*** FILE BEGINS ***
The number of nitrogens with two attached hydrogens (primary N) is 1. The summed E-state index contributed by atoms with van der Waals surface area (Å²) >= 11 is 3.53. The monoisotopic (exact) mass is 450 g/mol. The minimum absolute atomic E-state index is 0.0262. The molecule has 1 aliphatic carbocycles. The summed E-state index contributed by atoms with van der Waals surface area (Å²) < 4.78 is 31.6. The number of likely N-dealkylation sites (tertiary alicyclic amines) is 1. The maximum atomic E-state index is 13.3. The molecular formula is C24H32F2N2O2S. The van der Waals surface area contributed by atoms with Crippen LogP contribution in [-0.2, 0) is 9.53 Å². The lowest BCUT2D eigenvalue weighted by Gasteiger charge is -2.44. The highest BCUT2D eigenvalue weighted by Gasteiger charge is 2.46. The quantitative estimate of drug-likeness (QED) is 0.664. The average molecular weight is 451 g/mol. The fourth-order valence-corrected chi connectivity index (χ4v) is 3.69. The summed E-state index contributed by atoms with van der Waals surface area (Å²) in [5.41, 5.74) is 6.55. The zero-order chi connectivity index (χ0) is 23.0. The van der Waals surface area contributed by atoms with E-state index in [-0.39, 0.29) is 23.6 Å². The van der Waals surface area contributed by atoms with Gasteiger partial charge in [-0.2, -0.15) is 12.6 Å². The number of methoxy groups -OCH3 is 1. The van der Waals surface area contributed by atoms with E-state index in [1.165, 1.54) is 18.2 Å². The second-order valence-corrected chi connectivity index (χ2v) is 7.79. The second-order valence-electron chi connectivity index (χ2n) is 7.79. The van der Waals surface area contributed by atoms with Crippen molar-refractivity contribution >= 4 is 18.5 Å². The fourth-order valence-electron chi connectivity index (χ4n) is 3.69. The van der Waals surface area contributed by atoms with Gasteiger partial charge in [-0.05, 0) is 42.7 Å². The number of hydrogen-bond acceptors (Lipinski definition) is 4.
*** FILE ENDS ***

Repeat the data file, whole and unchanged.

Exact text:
The number of nitrogens with two attached hydrogens (primary N) is 1. The summed E-state index contributed by atoms with van der Waals surface area (Å²) >= 11 is 3.53. The monoisotopic (exact) mass is 450 g/mol. The minimum absolute atomic E-state index is 0.0262. The molecule has 1 aliphatic carbocycles. The summed E-state index contributed by atoms with van der Waals surface area (Å²) < 4.78 is 31.6. The number of likely N-dealkylation sites (tertiary alicyclic amines) is 1. The maximum atomic E-state index is 13.3. The molecular formula is C24H32F2N2O2S. The van der Waals surface area contributed by atoms with Crippen LogP contribution in [-0.2, 0) is 9.53 Å². The lowest BCUT2D eigenvalue weighted by Gasteiger charge is -2.44. The highest BCUT2D eigenvalue weighted by Gasteiger charge is 2.46. The quantitative estimate of drug-likeness (QED) is 0.664. The average molecular weight is 451 g/mol. The fourth-order valence-corrected chi connectivity index (χ4v) is 3.69. The summed E-state index contributed by atoms with van der Waals surface area (Å²) in [5.41, 5.74) is 6.55. The zero-order chi connectivity index (χ0) is 23.0. The van der Waals surface area contributed by atoms with E-state index in [-0.39, 0.29) is 23.6 Å². The van der Waals surface area contributed by atoms with Gasteiger partial charge in [-0.2, -0.15) is 12.6 Å². The number of methoxy groups -OCH3 is 1. The van der Waals surface area contributed by atoms with E-state index in [1.165, 1.54) is 18.2 Å². The second-order valence-corrected chi connectivity index (χ2v) is 7.79. The second-order valence-electron chi connectivity index (χ2n) is 7.79. The van der Waals surface area contributed by atoms with Crippen molar-refractivity contribution >= 4 is 18.5 Å². The fourth-order valence-electron chi connectivity index (χ4n) is 3.69. The van der Waals surface area contributed by atoms with Gasteiger partial charge in [-0.05, 0) is 42.7 Å². The number of hydrogen-bond acceptors (Lipinski definition) is 4.